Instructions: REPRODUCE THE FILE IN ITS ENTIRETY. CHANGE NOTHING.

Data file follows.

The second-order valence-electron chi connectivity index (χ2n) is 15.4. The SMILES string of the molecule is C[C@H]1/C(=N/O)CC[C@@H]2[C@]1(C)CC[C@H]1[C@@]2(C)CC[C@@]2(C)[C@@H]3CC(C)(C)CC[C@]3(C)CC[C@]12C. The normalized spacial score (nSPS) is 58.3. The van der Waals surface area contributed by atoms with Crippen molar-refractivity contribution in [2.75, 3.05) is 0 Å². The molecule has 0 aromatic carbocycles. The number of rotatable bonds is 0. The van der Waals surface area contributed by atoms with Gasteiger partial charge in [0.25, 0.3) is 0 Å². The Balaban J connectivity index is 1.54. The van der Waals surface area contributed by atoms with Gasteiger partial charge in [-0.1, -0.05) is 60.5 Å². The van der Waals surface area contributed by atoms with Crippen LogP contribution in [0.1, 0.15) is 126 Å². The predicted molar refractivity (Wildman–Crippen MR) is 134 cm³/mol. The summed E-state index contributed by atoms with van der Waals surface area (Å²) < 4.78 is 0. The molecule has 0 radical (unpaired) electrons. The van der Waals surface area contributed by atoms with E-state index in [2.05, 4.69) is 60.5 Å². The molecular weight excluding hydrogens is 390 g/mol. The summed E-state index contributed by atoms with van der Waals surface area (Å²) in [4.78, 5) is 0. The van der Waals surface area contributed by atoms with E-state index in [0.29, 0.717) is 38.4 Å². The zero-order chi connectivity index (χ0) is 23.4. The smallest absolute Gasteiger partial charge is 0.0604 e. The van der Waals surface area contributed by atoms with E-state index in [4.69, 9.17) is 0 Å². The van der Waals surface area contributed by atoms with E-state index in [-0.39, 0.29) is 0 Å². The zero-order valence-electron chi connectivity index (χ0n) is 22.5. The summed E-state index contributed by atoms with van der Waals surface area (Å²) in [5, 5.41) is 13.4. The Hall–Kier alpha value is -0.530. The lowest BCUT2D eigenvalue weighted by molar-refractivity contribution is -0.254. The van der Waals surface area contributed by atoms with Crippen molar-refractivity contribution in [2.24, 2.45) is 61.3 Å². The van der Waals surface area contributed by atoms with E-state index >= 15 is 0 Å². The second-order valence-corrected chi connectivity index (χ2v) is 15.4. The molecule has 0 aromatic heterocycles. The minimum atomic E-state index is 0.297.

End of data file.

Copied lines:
The second-order valence-electron chi connectivity index (χ2n) is 15.4. The SMILES string of the molecule is C[C@H]1/C(=N/O)CC[C@@H]2[C@]1(C)CC[C@H]1[C@@]2(C)CC[C@@]2(C)[C@@H]3CC(C)(C)CC[C@]3(C)CC[C@]12C. The normalized spacial score (nSPS) is 58.3. The van der Waals surface area contributed by atoms with Crippen molar-refractivity contribution in [2.75, 3.05) is 0 Å². The molecule has 0 aromatic carbocycles. The number of rotatable bonds is 0. The van der Waals surface area contributed by atoms with Gasteiger partial charge in [0.25, 0.3) is 0 Å². The Balaban J connectivity index is 1.54. The van der Waals surface area contributed by atoms with Gasteiger partial charge in [-0.1, -0.05) is 60.5 Å². The van der Waals surface area contributed by atoms with Crippen LogP contribution in [0.1, 0.15) is 126 Å². The predicted molar refractivity (Wildman–Crippen MR) is 134 cm³/mol. The summed E-state index contributed by atoms with van der Waals surface area (Å²) < 4.78 is 0. The molecule has 0 radical (unpaired) electrons. The van der Waals surface area contributed by atoms with E-state index in [2.05, 4.69) is 60.5 Å². The molecular weight excluding hydrogens is 390 g/mol. The summed E-state index contributed by atoms with van der Waals surface area (Å²) in [4.78, 5) is 0. The van der Waals surface area contributed by atoms with E-state index in [0.29, 0.717) is 38.4 Å². The zero-order chi connectivity index (χ0) is 23.4. The smallest absolute Gasteiger partial charge is 0.0604 e. The van der Waals surface area contributed by atoms with E-state index in [4.69, 9.17) is 0 Å². The van der Waals surface area contributed by atoms with E-state index in [-0.39, 0.29) is 0 Å². The zero-order valence-electron chi connectivity index (χ0n) is 22.5. The summed E-state index contributed by atoms with van der Waals surface area (Å²) in [5, 5.41) is 13.4. The Hall–Kier alpha value is -0.530. The lowest BCUT2D eigenvalue weighted by molar-refractivity contribution is -0.254. The van der Waals surface area contributed by atoms with Crippen molar-refractivity contribution in [2.24, 2.45) is 61.3 Å². The van der Waals surface area contributed by atoms with E-state index >= 15 is 0 Å². The second-order valence-corrected chi connectivity index (χ2v) is 15.4. The molecule has 0 aromatic heterocycles. The minimum atomic E-state index is 0.297.